For the second time in a year, ABC’s David Muir reported from the front lines of the Syrian refugee crisis on Thursday.
“Overnight, we were right there, where out of the darkness, the faces emerged,” Muir said while reporting from refugee sites in Hungary, where he described people traveling on railroad tracks that enter Hungary from Serbia.
Muir reported on the hundreds of thousands escaping war-torn Syria, only to be told they’re not wanted by Hungary.
The ABC News anchor spoke to a mechanical engineer who escaped Damascus and has been traveling for one month with his wife and two children in a crowded boat across the Mediterranean Sea. Muir caught up with the young family later in his report, who had their first hot meal in a month.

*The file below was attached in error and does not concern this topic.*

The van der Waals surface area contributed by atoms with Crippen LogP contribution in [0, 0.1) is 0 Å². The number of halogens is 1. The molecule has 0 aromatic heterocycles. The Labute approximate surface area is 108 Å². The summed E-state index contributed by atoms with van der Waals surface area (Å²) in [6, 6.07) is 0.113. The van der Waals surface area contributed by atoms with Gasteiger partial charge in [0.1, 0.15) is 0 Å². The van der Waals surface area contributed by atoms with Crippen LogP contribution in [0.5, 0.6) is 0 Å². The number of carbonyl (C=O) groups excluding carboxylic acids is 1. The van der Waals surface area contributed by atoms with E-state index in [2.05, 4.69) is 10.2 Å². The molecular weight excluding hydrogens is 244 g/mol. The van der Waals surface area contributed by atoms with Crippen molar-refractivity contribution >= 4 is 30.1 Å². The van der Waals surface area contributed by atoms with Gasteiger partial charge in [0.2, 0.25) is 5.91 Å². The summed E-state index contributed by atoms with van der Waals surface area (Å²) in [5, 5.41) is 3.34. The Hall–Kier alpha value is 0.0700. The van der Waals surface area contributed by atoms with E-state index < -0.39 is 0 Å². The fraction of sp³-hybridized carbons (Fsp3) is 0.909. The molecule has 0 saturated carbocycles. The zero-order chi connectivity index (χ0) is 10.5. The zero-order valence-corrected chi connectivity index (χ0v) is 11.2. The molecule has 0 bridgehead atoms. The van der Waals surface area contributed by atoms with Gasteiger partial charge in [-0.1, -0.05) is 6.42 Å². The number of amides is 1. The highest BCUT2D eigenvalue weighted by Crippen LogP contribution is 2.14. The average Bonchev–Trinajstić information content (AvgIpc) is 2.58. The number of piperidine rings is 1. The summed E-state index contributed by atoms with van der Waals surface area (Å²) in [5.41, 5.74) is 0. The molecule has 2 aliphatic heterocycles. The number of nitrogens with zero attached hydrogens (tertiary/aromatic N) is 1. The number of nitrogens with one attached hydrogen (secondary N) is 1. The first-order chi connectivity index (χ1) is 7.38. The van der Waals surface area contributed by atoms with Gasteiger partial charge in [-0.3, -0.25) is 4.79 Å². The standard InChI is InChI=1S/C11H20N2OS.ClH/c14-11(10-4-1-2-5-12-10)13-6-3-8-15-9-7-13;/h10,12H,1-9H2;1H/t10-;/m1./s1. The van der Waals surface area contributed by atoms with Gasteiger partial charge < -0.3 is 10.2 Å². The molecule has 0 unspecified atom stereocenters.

“Even as you stand here in a field of mud and rain, you are happy?” he asked the family. They responded: “Yes.”
“This is one of the most important stories of our generation,” ABC News president James Goldston said about the network’s coverage of the refugee crisis, which has seen over 350,000 people flee Syria for Europe.
“We hope to give our viewers a deeper look into what it is like to be torn from your community in the face of devastating war and to give voice to the refugees who feel they have no other option but to put their lives in danger to save themselves and their families. This day of special programming continues our commitment to cover this story now and into the many days ahead.”
In 2014, Muir reported from the Syrian border on a young refugee.
Watch the video below.